3.  Use a dry cloth to buff away remaining wet patches 

Wiping window with yellow cloth

Wiping window with yellow cloth (Image credit: Shutterstock)

Once you’ve applied your cleaning solution and rubbed at any persistent stains, switch to a new, dry cloth. This should be of a similar material to the first one, so there’s no risk of dropping any fibers. Use this cloth to buff away any wet patches that are still lingering on the surface, to ensure that all residue is collected and removed. It’s important to move quickly so that there is no time for any marks to set in and cause streaks. 

If necessary, treat one window pane before moving onto the next, so that you’re only applying and removing cleaning solution to a small area at a time.

A traditional method that still stands the test of time is to use newspaper as your cleaning rag. This remains an effective tool and it can even add a light polish, thanks to the oil in the paper. Still, if you choose to use this material, you should be careful of potential stains from the newsprint. This can easily get onto clothes or skin, which will then require separate cleaning.

4. Consider a squeegee for larger surfaces 

Cleaning window with squeegee

Cleaning window with squeegee (Image credit: Shutterstock)

While a pair of cleaning rags should be sufficient for regular household windows, you may want to consider a squeegee if you have larger windows or even glass doors. Not only can these tools cover a lot more surface area at a time, but they can help eliminate a separate problem: static charge. When you rub the window surface with a cloth, you can give the glass a static charge which then attracts dirt and dust right back onto the glass. You could be undermining all the good work you’ve been doing until now. By utilizing a squeegee, you avoid needing to use rapid agitation on the glass and therefore reduce the chance of static energy.

Squeegees are also useful for creating consistent movement across the glass and covering a lot of square footage at a time. It’s much easier to clean large windows quickly when you have a tool like this, instead of manually wiping with a rag. However, some best practices still apply. Make sure to wipe down the squeegee after each drag across the window, so that you don’t just reapply the cleaning solution to the glass. Also, buff away any residue with a clean rag as you would after using a damp one.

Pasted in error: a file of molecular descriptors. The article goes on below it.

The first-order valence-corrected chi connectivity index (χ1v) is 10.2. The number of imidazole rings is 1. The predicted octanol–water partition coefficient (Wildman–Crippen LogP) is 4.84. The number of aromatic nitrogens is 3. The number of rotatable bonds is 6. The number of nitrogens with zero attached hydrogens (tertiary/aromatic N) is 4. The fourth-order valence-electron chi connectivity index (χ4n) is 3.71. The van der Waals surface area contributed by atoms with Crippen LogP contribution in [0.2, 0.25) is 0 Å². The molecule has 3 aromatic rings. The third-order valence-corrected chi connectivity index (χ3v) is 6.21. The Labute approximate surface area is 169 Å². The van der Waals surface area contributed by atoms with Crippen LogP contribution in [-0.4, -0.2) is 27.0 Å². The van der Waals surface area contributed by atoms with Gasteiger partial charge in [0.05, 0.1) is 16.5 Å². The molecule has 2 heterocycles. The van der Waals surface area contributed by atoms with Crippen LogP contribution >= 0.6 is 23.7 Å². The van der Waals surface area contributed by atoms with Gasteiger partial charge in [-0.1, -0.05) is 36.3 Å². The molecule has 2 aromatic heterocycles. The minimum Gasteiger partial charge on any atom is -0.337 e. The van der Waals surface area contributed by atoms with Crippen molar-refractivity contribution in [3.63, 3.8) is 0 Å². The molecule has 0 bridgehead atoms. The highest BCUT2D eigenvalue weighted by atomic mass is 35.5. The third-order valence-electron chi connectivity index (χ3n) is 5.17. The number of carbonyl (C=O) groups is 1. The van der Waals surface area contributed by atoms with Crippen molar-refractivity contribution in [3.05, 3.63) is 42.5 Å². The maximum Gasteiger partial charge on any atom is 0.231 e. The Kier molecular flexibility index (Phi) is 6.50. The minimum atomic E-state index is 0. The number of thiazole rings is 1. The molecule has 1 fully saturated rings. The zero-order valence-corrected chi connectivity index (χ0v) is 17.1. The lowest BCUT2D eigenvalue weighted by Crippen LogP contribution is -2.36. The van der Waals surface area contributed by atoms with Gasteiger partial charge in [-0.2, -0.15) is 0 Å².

5. Avoid cleaning in direct sunlight 

Woman cleaning window

Woman cleaning window (Image credit: Shutterstock)

Dried cleaning solution can create streaks when you wipe at it, which is why it’s recommended to work quickly when cleaning your windows. However, if you’re cleaning your windows on a sunny day, the warmth from the sunlight could dry the cleaning residue before you have a chance to get to it – no matter how fast you’re working. 

To avoid this, try to clean your windows during cloudier days, so that the cleaning solution will evaporate at a normal pace. This gives you the room to clean thoroughly, without worrying about your speed.

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Madeleine Streets

Madeleine Streets is a writer and content manager based in New York City. She covers an eclectic mix of lifestyle, technology, finance and health and has been published in Tom's Guide, Women's Wear Daily, SELF, Observer, Footwear News and others. Originally from London, Madeleine has a penchant for tea, baking and moody weather. When she’s not writing, you can find her exploring the city’s bookstores, hunting down new restaurants, fostering cats and cheering on Arsenal FC.